The present sculpture portrays an energy and vibrancy of a loving kiss that has become iconic. Albert Elsen has written that, "In The Kiss Rodin was still trying to show the official art world that he could compose with the best if the Prix de Rome winners. In fact, he not only outdid them in the sincerity of the lovers' expression of mutual awareness and love, he even revived an old gesture of sexual appropriation be having the more assertive Francesca sling her leg over that of the hesitant Paolo" (in The Gates of Hell by August Rodin, Stanford, 1985, p. 85).

    La porte de l'enfer in its entirety took many years to complete and Rodin presented the component figures as they were ready in order to publicly demonstrate his progress. However, several of these works began to take on lives of their own. The Francesca and Paolo group first appeared in the 3rd maquette of La porte de l'enfer and remained until 1886. Rodin removed it when he decided the subjects were too blissful and seemed incongruous with the apocalyptic drama of the composition. Without a context and no direct references within the now independent composition to the story of Francesca and Paolo, it became known simply as Le Baiser. Le Penseur, which was originally a representation of Dante himself, became an independent sculpture for similar reasons. Characteristically, Rodin was primarily concerned with the physical embodiment of his artistic expression rather than making a direct poetic reference or creating specific characters. He stated that, "The body is a casting bearing the imprint of the passions" (Rodin quoted in Rodin at the Musée Rodin, Paris, 1997, p. 34).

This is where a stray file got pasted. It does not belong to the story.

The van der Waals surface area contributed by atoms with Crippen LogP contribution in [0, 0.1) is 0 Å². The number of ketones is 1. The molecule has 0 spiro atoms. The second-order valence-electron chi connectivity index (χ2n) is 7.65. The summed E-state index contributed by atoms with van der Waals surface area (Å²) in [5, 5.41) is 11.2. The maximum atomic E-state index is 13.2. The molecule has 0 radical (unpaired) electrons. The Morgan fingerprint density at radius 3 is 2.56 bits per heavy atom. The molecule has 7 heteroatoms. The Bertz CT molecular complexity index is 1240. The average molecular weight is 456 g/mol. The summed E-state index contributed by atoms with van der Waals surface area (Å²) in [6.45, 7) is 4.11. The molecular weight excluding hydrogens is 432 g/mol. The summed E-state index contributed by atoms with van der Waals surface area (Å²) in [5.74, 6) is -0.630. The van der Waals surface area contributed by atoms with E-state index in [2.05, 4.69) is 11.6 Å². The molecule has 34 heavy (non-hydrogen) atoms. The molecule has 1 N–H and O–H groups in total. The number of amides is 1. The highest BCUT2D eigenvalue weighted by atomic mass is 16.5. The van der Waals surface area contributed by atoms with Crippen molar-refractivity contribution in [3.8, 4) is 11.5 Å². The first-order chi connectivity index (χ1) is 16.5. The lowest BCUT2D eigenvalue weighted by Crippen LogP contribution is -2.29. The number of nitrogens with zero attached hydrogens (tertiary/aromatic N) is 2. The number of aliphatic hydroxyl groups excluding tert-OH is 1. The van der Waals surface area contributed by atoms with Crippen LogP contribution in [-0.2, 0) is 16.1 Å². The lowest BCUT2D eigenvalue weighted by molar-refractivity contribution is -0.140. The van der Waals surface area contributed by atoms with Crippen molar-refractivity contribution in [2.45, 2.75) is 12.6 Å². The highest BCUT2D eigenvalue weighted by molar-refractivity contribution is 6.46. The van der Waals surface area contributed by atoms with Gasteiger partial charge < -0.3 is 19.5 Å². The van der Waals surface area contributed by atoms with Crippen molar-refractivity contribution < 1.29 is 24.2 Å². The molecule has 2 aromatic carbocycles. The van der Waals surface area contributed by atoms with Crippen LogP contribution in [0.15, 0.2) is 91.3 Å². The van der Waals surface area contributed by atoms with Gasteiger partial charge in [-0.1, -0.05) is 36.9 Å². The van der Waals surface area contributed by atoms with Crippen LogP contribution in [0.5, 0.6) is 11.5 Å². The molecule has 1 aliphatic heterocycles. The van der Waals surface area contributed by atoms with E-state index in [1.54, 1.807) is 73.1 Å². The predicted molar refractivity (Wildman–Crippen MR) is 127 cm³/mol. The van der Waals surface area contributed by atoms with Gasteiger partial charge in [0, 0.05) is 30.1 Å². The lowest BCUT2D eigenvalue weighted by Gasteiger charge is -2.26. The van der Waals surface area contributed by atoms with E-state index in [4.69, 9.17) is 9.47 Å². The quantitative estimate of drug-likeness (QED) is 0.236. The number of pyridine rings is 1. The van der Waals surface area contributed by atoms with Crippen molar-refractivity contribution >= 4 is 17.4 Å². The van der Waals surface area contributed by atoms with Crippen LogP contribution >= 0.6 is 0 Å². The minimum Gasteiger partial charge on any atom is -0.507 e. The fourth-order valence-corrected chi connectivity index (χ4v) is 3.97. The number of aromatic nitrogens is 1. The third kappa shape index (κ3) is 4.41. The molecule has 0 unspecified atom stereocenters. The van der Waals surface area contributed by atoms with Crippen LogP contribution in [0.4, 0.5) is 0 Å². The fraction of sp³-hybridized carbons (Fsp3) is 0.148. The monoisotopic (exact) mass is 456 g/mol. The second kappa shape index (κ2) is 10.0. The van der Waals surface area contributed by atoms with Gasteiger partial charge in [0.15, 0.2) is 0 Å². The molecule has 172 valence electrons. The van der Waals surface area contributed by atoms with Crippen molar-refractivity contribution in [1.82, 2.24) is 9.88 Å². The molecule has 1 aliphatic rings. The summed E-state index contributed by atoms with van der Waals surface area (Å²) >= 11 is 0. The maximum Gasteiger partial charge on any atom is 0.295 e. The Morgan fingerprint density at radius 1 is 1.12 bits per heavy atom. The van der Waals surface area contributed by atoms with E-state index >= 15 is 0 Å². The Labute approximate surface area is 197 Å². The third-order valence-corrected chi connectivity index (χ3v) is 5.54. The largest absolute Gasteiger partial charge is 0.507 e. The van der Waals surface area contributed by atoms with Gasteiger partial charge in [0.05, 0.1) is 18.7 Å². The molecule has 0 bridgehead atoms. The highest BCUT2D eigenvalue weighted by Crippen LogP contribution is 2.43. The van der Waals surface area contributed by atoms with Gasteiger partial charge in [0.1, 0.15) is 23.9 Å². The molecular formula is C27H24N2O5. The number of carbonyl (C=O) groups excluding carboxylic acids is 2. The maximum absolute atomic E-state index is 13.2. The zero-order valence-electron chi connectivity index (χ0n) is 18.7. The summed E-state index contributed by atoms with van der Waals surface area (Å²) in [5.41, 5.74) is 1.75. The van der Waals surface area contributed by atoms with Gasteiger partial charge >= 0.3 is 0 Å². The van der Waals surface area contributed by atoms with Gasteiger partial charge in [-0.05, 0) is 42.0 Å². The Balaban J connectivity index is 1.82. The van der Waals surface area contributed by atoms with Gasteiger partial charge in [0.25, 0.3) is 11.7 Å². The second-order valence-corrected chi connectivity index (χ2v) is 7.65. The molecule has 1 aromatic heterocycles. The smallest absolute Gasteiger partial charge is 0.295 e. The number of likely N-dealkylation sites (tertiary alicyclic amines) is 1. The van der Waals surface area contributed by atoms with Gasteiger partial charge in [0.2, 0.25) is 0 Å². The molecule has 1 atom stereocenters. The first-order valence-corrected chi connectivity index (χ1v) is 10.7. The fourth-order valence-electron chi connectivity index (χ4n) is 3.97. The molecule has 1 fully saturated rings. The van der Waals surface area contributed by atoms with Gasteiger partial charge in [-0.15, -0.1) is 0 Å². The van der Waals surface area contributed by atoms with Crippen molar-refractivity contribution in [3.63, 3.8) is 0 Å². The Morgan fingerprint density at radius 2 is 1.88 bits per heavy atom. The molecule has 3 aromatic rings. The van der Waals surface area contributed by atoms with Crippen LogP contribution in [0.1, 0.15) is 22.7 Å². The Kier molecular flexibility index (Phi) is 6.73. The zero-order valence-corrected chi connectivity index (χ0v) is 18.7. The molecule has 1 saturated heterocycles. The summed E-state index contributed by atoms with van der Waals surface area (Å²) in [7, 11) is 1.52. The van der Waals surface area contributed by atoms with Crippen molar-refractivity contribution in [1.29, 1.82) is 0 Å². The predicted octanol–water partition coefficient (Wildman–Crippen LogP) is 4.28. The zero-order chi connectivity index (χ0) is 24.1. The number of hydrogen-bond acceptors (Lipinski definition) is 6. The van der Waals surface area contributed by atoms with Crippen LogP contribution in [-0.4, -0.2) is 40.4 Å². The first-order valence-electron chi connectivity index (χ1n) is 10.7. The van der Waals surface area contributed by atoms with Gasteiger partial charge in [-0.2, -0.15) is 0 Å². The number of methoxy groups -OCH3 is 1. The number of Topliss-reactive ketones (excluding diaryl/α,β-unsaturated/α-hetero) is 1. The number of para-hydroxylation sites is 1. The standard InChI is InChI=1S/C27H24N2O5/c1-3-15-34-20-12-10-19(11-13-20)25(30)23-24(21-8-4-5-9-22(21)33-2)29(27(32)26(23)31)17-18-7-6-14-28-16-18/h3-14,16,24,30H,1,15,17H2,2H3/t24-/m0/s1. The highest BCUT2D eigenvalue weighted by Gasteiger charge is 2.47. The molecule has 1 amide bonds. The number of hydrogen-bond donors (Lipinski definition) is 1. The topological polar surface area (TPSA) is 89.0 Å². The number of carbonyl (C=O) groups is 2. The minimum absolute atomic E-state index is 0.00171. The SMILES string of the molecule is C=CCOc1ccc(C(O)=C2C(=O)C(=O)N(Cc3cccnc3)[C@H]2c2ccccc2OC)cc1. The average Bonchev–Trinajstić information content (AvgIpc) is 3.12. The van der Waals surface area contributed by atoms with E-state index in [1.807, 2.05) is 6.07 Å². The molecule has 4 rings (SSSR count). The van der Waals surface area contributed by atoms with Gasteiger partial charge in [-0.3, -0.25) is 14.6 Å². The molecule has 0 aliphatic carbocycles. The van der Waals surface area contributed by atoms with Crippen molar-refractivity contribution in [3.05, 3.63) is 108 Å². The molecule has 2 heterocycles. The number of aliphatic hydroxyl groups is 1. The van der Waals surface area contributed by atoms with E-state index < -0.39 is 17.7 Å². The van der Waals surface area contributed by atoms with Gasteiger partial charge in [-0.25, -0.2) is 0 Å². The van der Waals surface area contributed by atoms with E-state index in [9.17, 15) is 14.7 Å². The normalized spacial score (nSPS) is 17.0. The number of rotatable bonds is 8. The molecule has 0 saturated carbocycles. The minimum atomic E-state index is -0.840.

Rodin received a commission of 20,000 francs to create a larger-than-life marble version of Le Baiser from the French government. When Le Baiser was finally exhibited at the Paris Salon of 1898, some critics were shocked by the nudity, but overall the sculpture met with great success and quickly acquired its popularity and renown that it holds to this day.

    (fig. 1) Auguste Rodin, La porte d'enfer, Musée Rodin, Paris. BARCODE 25995145